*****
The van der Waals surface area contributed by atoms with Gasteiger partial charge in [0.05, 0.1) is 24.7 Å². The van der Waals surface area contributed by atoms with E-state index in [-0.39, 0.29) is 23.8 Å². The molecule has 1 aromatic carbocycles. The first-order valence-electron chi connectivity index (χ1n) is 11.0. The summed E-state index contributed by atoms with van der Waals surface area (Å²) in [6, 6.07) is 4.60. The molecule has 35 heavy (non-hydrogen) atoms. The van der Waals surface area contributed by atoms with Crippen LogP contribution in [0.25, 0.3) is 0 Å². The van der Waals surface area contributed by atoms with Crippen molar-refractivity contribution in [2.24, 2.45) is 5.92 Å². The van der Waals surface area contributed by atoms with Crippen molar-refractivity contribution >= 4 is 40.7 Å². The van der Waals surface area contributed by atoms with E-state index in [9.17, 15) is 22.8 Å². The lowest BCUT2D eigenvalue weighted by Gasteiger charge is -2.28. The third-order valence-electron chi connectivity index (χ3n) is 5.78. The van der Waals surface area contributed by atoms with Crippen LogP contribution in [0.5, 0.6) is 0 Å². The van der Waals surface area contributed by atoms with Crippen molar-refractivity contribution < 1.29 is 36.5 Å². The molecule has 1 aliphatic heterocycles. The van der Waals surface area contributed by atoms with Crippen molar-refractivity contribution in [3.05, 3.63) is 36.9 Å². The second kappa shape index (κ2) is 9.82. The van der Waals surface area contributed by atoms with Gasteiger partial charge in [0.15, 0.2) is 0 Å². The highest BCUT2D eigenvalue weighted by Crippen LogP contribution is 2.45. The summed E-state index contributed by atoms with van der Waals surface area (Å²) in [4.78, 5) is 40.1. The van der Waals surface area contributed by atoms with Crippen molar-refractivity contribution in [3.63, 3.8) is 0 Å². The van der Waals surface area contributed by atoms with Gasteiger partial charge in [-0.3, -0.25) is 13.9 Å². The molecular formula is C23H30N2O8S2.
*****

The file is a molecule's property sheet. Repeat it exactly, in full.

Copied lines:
The van der Waals surface area contributed by atoms with Gasteiger partial charge in [0.05, 0.1) is 24.7 Å². The van der Waals surface area contributed by atoms with E-state index in [-0.39, 0.29) is 23.8 Å². The molecule has 1 aromatic carbocycles. The first-order valence-electron chi connectivity index (χ1n) is 11.0. The summed E-state index contributed by atoms with van der Waals surface area (Å²) in [6, 6.07) is 4.60. The molecule has 35 heavy (non-hydrogen) atoms. The van der Waals surface area contributed by atoms with Crippen LogP contribution in [0.25, 0.3) is 0 Å². The van der Waals surface area contributed by atoms with Crippen molar-refractivity contribution in [2.24, 2.45) is 5.92 Å². The van der Waals surface area contributed by atoms with Crippen molar-refractivity contribution >= 4 is 40.7 Å². The van der Waals surface area contributed by atoms with E-state index in [9.17, 15) is 22.8 Å². The lowest BCUT2D eigenvalue weighted by Gasteiger charge is -2.28. The third-order valence-electron chi connectivity index (χ3n) is 5.78. The van der Waals surface area contributed by atoms with Crippen LogP contribution in [0.5, 0.6) is 0 Å². The van der Waals surface area contributed by atoms with Crippen molar-refractivity contribution < 1.29 is 36.5 Å². The molecule has 1 aliphatic heterocycles. The van der Waals surface area contributed by atoms with Crippen molar-refractivity contribution in [3.05, 3.63) is 36.9 Å². The second kappa shape index (κ2) is 9.82. The van der Waals surface area contributed by atoms with Gasteiger partial charge in [0.15, 0.2) is 0 Å². The highest BCUT2D eigenvalue weighted by Crippen LogP contribution is 2.45. The summed E-state index contributed by atoms with van der Waals surface area (Å²) in [4.78, 5) is 40.1. The van der Waals surface area contributed by atoms with Crippen molar-refractivity contribution in [3.63, 3.8) is 0 Å². The van der Waals surface area contributed by atoms with Gasteiger partial charge in [-0.3, -0.25) is 13.9 Å². The molecular formula is C23H30N2O8S2.